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synthetic chromosome

The first synthetic chromosome for yeast in a landmark for biological engineering has been created.

Previously synthetic DNA has been designed and made for simpler organisms such as bacteria.

As a form of life whose cells contain a nucleus, yeast is related to plants and animals and shares 2,000 genes with us.

So the creation of the first of yeast’s 16 chromosomes has been hailed as “a massive deal” in the emerging science of synthetic biology.

The genes in the original chromosome were replaced with synthetic versions and the finished manmade chromosome was then successfully integrated into a yeast cell.

The new cell was then observed to reproduce, passing a key test of viability.

Yeast is a favored target for this research because of its well-established use in key industries such as brewing and baking and its potential for future industrial applications.

One company in California has already used synthetic biology to create a strain of yeast that can produce artemisinin, an ingredient for an anti-malarial drug.

Dr. Jef Boeke of the Langone Medical Centre at New York University described the achievement as moving the needle in synthetic biology from theory to reality

Dr. Jef Boeke of the Langone Medical Centre at New York University described the achievement as moving the needle in synthetic biology from theory to reality

The synthesis of chromosome III in yeast was undertaken by an international team and the findings are published in the journal Science. Yeast chromosomes are normally designated by Roman numerals.

Dr. Jef Boeke of the Langone Medical Centre at New York University, who led the team, described the achievement as “moving the needle in synthetic biology from theory to reality”.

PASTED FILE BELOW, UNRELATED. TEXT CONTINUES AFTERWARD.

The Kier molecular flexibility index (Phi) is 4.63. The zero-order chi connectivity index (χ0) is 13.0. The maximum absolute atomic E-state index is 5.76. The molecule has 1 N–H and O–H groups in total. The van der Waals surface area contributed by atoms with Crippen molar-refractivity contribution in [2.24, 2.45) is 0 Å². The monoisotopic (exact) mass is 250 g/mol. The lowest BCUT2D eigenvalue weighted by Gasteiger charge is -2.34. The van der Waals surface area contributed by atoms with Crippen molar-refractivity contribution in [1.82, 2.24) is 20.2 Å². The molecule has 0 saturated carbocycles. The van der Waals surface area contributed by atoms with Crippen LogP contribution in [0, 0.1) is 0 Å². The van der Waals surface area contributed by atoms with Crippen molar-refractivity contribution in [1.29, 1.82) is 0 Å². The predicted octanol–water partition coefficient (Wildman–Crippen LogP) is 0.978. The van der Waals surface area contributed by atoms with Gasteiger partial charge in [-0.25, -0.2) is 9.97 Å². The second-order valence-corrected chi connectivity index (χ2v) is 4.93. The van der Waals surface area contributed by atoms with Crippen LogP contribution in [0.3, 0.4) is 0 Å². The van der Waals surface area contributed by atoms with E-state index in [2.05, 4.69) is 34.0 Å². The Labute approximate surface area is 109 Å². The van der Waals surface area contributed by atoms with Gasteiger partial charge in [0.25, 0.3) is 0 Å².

The new chromosome, known as SynIII, involved designing and creating 273,871 base pairs of DNA – fewer than the 316,667 pairs in the original chromosome.

The researchers removed repeated sections in the original DNA and so-called “junk” DNA known not to code for any proteins – and they then added “tags” to the chromosome.

Dr. Jef Boeke said that despite making more than 50,000 changes to the DNA code in the chromosome, the yeast was not only “hardy” but had also gained new functions.

One new function is a chemical switch that allows researcher to “scramble” the chromosome into thousands of different variants making genetic manipulations far easier.

The hope is that the ability to create synthetic strains of yeast will allow these organisms to be harnessed for a wide range of uses including the manufacture of vaccines or more sustainable forms of biofuel.

While genetic modification involves transferring genes from one organism to another, synthetic biology goes far further by designing and then constructing entirely new genetic material.

Opponents of the field argue that scientists are “playing God” by designing new forms of life with the danger of unexpected consequences. A report for the Lloyds insurance market in 2009 warned that the new technology could pose unforeseen risks.

The synthesis of chromosome III is the first stage of an international project to synthesize yeast’s entire genome over the next few years.

The strains of yeast containing synthetic genetic material can only survive in a lab environment with specialist support.

To highlight the benefits of the work, Dr. Jef Boeke stresses the importance of yeast throughout human history and its potential for the future.

The paper describing the first synthetic chromosome concludes with a far-reaching vision looking beyond yeast to more sophisticated organisms, saying: “It will soon become feasible to synthesize eukaryotic genomes, including plant and animal genomes.”

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